By 8 November their tent stage was ready. Now each member of the cast had to learn his assigned duties in setting up and tearing down the tent stage, as well as the loading and unloading procedures so that the stage, settings, and lighting equipment could all fit into three large trucks for transportation.[viii] Since they would be doing this on tour, practice sessions of these procedures took place.

The A.I.F. Malayan Concert Party’s portable stage. Courtesy of Kerrin Frey.

This photograph of the A.I.F. Concert Party’s portable stage shows a large canvas tent-like structure held up by guy wires attached to a tall pole off to the Audience Right side of the proscenium opening. On stage, footlights sit before the front curtain which, like an old Music Hall olio drop, has advertisements painted on it.[4] It had been purchased from the income provided by the advertisers who also bought space in the program. Canvas wings flair out from either side of the stage to provide off-stage spaces for entrances, and an extension of the tent is visible behind the stage which allowed space for dressing and makeup rooms. Folding chairs are set up in front of the stage for officers attending the show.

The A.I.F. Malayan Concert Party in May 1941. Courtesy of Jack Boardman.

The A.I.F. Malayan Concert Party was now ready to roll; their first stop, Jemaluang, on the East Coast of Malaya. According to Boardman, the show opened with the full company singing a traditional concert party introductory song, “The Hit Of The Show”:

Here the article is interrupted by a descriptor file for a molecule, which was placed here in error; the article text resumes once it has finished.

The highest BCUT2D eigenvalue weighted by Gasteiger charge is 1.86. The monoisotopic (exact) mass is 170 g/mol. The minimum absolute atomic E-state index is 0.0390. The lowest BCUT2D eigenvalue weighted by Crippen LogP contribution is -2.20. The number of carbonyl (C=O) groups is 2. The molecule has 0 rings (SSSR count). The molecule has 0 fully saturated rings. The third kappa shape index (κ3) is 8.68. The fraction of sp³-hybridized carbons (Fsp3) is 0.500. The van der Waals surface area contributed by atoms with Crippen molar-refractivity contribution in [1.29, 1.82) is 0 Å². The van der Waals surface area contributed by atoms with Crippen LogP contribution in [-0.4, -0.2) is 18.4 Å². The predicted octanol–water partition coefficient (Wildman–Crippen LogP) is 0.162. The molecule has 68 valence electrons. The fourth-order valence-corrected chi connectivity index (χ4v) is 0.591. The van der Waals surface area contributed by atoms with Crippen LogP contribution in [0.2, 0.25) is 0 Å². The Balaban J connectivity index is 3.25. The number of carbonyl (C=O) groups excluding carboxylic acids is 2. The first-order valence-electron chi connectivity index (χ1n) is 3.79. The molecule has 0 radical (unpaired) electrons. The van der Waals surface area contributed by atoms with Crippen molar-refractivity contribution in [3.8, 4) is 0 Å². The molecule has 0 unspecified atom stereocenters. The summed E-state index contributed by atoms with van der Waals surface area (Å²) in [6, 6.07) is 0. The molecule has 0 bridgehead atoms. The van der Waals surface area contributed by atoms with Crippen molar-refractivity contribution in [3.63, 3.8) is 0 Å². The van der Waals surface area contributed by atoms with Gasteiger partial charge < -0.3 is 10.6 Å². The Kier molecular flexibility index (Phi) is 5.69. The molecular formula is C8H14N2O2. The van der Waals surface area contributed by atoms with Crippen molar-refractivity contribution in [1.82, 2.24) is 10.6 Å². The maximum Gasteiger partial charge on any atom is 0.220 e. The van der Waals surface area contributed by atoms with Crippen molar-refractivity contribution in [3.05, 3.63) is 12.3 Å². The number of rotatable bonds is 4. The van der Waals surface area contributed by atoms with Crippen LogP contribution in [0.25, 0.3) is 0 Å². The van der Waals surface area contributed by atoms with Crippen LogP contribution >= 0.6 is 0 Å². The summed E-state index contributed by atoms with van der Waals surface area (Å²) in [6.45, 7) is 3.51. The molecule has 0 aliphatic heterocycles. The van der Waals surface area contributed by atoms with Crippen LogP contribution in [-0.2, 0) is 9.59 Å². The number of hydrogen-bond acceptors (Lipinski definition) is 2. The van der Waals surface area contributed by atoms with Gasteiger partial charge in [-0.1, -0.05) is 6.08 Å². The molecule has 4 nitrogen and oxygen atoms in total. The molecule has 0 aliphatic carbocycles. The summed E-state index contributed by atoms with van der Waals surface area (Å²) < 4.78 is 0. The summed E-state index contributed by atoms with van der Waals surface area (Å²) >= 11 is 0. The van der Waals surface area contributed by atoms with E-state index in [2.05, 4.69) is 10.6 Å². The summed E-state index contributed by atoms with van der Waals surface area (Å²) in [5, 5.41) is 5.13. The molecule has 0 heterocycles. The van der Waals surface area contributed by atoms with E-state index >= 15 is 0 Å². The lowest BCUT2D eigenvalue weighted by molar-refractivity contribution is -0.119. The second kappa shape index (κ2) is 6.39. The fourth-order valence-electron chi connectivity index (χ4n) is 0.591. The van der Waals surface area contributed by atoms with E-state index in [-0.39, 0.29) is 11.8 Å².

It started off (singing):

“I’m the hit of the show . . .

(Speaking.) Different ones would pop out on stage.

(Singing.) “I’m the hit of the show,

I’m the hit of the show.

McCaffrey’s good, but you ought to see Wood.

I’m the hit of the show . . . .”[ix]   

Unfortunately, because of the heavy rain, Mack’s elaborate tent stage lasted only two performances before it was abandoned for dryer indoor spaces that could be converted into a theatre.[x]

After touring the Australian camps in Malaya for two weeks, three performers, Bennet, Wiggins, and Wylde, left the show to return to their units and a new performer, Dick Bradfield, was brought into the company. A new show, “The Diggers Show,” was put together containing a mixture of old and new numbers. “The W.A.N.S.” sketch which had proven popular in Kuala Lumpur was put back into the show and the “Mexican Presidente” and “Eastern Interlude” sketches were removed so that Slim De Grey’s tap dance number and Harry Smith’s appearance in his “tit and bum” act could be introduced. The show would end with all the entertainers onstage performing an old Variety theatre farce, “Schoolroom,” which featured John Wood as the schoolmarm forced to expel one of the troublesome children in her class “after the teacher drops the chalk and reveals knees, thighs, etc., accidentally.”[xi]

It was in this show that Herschel Henbre’s patriotic song, “Aussieland,” was sung for the first time.  

Aussieland, Aussieland,

That’s the place for me,

Where the girls are beautiful girls,

And the boys are wonderful boys.

Aussieland, Aussieland,

That’s where I want to be.

It’s the homeland of the free,

And the place for you and me,

That’s where they shout coo-ee!

In Aussieland.[xii] 

            In early December, 1941, the A.I.F. Concert Party was touring in the Mersing District. On Monday, 8 December, Mack received a letter from Dan Hopkins written on stationary from the Raffles Hotel back in Singapore which read,